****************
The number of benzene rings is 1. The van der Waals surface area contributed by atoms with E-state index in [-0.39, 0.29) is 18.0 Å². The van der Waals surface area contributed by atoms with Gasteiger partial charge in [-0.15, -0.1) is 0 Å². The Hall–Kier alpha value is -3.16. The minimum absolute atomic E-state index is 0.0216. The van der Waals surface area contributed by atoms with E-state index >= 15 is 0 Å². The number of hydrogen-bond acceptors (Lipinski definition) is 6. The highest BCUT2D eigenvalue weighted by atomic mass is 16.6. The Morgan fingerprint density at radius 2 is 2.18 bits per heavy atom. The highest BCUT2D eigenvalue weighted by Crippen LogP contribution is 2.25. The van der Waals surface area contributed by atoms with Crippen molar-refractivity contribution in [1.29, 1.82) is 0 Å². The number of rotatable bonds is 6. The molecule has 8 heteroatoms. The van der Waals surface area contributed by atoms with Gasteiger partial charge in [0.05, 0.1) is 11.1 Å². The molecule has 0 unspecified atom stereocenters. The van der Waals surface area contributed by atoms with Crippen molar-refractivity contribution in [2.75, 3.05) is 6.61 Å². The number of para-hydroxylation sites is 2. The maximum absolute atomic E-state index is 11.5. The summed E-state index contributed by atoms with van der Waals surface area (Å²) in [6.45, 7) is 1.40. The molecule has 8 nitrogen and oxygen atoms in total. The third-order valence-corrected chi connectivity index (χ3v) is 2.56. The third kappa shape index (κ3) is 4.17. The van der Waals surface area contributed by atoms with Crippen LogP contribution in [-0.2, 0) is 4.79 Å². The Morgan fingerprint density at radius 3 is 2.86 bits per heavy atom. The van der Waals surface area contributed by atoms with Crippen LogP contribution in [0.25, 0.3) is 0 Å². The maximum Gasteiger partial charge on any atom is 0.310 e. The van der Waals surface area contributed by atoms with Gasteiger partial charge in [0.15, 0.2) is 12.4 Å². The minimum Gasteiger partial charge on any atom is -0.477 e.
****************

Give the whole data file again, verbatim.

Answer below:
The number of benzene rings is 1. The van der Waals surface area contributed by atoms with E-state index in [-0.39, 0.29) is 18.0 Å². The van der Waals surface area contributed by atoms with Gasteiger partial charge in [-0.15, -0.1) is 0 Å². The Hall–Kier alpha value is -3.16. The minimum absolute atomic E-state index is 0.0216. The van der Waals surface area contributed by atoms with E-state index >= 15 is 0 Å². The number of hydrogen-bond acceptors (Lipinski definition) is 6. The highest BCUT2D eigenvalue weighted by atomic mass is 16.6. The Morgan fingerprint density at radius 2 is 2.18 bits per heavy atom. The highest BCUT2D eigenvalue weighted by Crippen LogP contribution is 2.25. The van der Waals surface area contributed by atoms with Crippen molar-refractivity contribution in [1.29, 1.82) is 0 Å². The number of rotatable bonds is 6. The molecule has 8 heteroatoms. The van der Waals surface area contributed by atoms with Gasteiger partial charge in [0.05, 0.1) is 11.1 Å². The molecule has 0 unspecified atom stereocenters. The van der Waals surface area contributed by atoms with Crippen molar-refractivity contribution in [2.75, 3.05) is 6.61 Å². The number of para-hydroxylation sites is 2. The maximum absolute atomic E-state index is 11.5. The summed E-state index contributed by atoms with van der Waals surface area (Å²) in [6.45, 7) is 1.40. The molecule has 8 nitrogen and oxygen atoms in total. The third-order valence-corrected chi connectivity index (χ3v) is 2.56. The third kappa shape index (κ3) is 4.17. The van der Waals surface area contributed by atoms with Crippen LogP contribution in [-0.2, 0) is 4.79 Å². The Morgan fingerprint density at radius 3 is 2.86 bits per heavy atom. The van der Waals surface area contributed by atoms with Crippen LogP contribution in [0.25, 0.3) is 0 Å². The maximum Gasteiger partial charge on any atom is 0.310 e. The van der Waals surface area contributed by atoms with Gasteiger partial charge in [0.15, 0.2) is 12.4 Å². The minimum Gasteiger partial charge on any atom is -0.477 e.